Carmel Redevelopment Commission tapped to cover 2015 budget shortfall

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The Carmel City Council unanimously approved a temporary fix for the city’s 2015 budget shortfall at a special meeting Dec. 14. The solution will allow Carmel to be able to pay its bills through the end of the year.

The solution taps the Carmel Redevelopment Commission to pay about $5 million in debt due this year. The loan is expected to be repaid through revenue collected in 2016 or existing funds that the current council did not want to access. New councilors will take office in January.

On Dec. 7, the council turned down a proposal to move money from several funds, such as the motor vehicle highway fund, so the city could cover its payroll and still have enough money left to make debt service payments. The debt due is from various bonds, such as those that helped build The Palladium.

Since the 3-3 vote was a tie, the proposal failed. Councilor Ron Carter and Carmel Mayor Jim Brainard – both of whom said they would have voted in favor – were out of town and unable to break the tie.

The Dec. 7 proposal would have zeroed out some funds, which left some councilors, such as Luci Snyder, uncomfortable, because there wouldn’t have been an adequate buffer left in her opinion. She voted against the proposal.

The city’s payroll needs were about $1.5 million, according to Council President Rick Sharp, and there was about $2 million left in the city’s general fund, so he said this was always about paying off debt and never about paying firefighters, police officers and city employees.

“The reports that the city was going broke were somewhat exaggerated,” Sharp said. “We were always going to make payroll, but this is a concern because it speaks to the mayor’s decision to spend every last dime and put the city right on the fiscal edge.”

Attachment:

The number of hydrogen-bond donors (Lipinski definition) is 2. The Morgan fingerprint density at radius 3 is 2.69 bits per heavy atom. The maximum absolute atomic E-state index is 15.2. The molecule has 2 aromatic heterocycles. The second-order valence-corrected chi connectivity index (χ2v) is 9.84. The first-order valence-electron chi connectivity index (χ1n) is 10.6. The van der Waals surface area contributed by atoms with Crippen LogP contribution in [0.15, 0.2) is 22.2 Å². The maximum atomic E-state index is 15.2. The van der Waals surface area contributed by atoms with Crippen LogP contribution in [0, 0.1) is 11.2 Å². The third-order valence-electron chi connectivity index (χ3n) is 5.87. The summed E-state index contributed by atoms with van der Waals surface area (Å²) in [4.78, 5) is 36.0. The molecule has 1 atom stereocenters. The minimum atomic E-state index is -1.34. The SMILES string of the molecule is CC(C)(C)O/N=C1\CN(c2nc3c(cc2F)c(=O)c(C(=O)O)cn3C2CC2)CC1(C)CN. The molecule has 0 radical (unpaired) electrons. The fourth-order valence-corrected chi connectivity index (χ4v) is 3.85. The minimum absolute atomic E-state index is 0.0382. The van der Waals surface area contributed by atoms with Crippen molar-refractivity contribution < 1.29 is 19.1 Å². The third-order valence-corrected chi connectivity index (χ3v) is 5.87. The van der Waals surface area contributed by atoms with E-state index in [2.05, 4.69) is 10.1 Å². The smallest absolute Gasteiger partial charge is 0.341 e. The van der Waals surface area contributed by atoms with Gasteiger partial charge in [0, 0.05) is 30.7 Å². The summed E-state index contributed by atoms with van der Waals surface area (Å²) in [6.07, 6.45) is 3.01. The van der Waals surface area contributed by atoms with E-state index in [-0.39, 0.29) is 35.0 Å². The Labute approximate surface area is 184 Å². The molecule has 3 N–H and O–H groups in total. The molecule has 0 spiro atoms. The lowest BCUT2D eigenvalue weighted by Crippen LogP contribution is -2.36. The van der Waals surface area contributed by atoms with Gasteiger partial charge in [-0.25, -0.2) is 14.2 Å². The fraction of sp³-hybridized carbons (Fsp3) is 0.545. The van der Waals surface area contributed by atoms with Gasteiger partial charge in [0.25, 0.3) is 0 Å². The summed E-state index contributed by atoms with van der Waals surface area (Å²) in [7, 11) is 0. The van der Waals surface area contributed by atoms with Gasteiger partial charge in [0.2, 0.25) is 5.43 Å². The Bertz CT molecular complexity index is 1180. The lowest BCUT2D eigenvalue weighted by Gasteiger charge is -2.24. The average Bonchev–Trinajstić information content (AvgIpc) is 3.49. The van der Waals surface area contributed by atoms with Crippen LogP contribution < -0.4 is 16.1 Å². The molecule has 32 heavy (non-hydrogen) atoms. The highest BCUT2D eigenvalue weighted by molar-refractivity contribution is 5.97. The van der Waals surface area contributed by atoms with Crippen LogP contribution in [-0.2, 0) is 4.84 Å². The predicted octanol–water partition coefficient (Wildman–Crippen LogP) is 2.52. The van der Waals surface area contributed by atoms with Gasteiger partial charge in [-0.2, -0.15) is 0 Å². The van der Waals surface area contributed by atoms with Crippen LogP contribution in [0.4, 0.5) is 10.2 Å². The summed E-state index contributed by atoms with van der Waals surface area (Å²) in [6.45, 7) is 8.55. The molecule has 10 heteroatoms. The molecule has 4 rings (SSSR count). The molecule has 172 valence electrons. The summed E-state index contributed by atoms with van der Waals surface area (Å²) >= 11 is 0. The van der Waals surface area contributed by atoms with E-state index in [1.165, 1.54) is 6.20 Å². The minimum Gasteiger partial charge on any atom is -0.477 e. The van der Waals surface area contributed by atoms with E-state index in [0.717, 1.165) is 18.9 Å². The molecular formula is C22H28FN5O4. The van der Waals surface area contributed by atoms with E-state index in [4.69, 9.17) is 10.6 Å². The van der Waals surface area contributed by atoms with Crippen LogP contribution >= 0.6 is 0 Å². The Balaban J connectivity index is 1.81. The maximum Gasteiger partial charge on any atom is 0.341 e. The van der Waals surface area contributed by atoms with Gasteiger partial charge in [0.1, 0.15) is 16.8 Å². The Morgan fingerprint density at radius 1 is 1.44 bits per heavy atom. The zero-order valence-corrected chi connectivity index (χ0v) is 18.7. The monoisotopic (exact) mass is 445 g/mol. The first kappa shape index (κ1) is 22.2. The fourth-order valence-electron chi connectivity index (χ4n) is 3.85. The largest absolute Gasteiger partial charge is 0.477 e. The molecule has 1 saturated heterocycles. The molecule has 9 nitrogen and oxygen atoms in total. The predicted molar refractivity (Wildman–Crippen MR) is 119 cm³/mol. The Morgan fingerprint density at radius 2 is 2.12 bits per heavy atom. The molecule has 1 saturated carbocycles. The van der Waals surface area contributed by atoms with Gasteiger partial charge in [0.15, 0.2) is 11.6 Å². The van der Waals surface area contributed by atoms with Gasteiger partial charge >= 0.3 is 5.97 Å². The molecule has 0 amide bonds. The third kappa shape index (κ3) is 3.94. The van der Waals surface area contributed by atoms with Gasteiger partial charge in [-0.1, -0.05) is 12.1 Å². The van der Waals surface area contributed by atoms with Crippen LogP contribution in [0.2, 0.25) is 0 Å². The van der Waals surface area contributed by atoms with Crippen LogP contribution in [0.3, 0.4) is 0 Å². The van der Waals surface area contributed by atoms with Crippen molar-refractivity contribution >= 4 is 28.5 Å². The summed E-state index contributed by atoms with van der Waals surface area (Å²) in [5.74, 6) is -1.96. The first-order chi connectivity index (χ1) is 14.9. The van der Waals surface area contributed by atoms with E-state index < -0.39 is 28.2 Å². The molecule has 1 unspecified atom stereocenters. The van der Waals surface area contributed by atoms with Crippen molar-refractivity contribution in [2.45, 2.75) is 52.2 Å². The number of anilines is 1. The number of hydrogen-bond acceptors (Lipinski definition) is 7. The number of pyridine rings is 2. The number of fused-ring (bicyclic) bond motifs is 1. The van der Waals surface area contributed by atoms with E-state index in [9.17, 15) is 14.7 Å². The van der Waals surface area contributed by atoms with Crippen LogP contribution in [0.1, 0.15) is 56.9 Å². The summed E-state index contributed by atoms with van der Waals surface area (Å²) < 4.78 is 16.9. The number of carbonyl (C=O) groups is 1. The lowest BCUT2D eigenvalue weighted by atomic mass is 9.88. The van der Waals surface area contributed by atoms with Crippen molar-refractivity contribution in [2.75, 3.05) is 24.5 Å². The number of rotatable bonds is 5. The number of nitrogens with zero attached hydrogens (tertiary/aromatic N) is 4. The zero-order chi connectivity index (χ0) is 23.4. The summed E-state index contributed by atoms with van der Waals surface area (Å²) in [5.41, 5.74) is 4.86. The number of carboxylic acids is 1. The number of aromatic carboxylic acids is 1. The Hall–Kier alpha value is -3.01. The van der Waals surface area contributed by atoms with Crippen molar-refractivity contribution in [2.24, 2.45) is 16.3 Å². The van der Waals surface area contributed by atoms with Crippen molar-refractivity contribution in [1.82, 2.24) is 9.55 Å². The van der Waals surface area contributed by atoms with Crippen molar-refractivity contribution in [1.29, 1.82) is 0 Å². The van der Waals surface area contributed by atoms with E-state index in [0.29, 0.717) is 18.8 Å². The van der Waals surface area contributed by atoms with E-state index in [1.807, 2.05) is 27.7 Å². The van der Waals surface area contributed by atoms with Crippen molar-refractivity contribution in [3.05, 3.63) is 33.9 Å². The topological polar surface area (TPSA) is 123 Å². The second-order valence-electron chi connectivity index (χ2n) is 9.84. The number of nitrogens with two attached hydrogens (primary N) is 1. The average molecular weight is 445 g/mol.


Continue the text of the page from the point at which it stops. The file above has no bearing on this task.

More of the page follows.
Councilor Sue Finkam, who voted in favor of the Dec. 7 proposal, said she agrees that there was no need to panic, but she disagrees with Sharp’s call for concern.

“There was no need to be worried, because we always had the money,” she said. “It was just in funds where we couldn’t access the money.”

Finkam described the situation as one last chance for three outgoing councilors – Sharp, Snyder and Eric Seidensticker – to vote against Brainard before leaving office.

“I find it interesting that three member of the council acted like arsonists last Monday, then fueled the fire all week with negative headlines and now are acting like firefighters by fixing the budget,” Finkam said.

Councilor Kevin “Woody” Rider said he understands the concerns voiced by Snyder, Sharp and Seidensticker, but he thinks there would have been no issue with moving around funds, which is why he voted for the Dec. 7 proposal.

“The fix today is fine but it’s unnecessary,” he said. “We could have addressed this at the last meeting. If you wanted to voice your concerns, you could have done that and still voted for it.”

Brainard will be returning to Carmel on Tuesday after spending more than a week in Germany on a trip with the U.S. State Dept. to speak about climate change.


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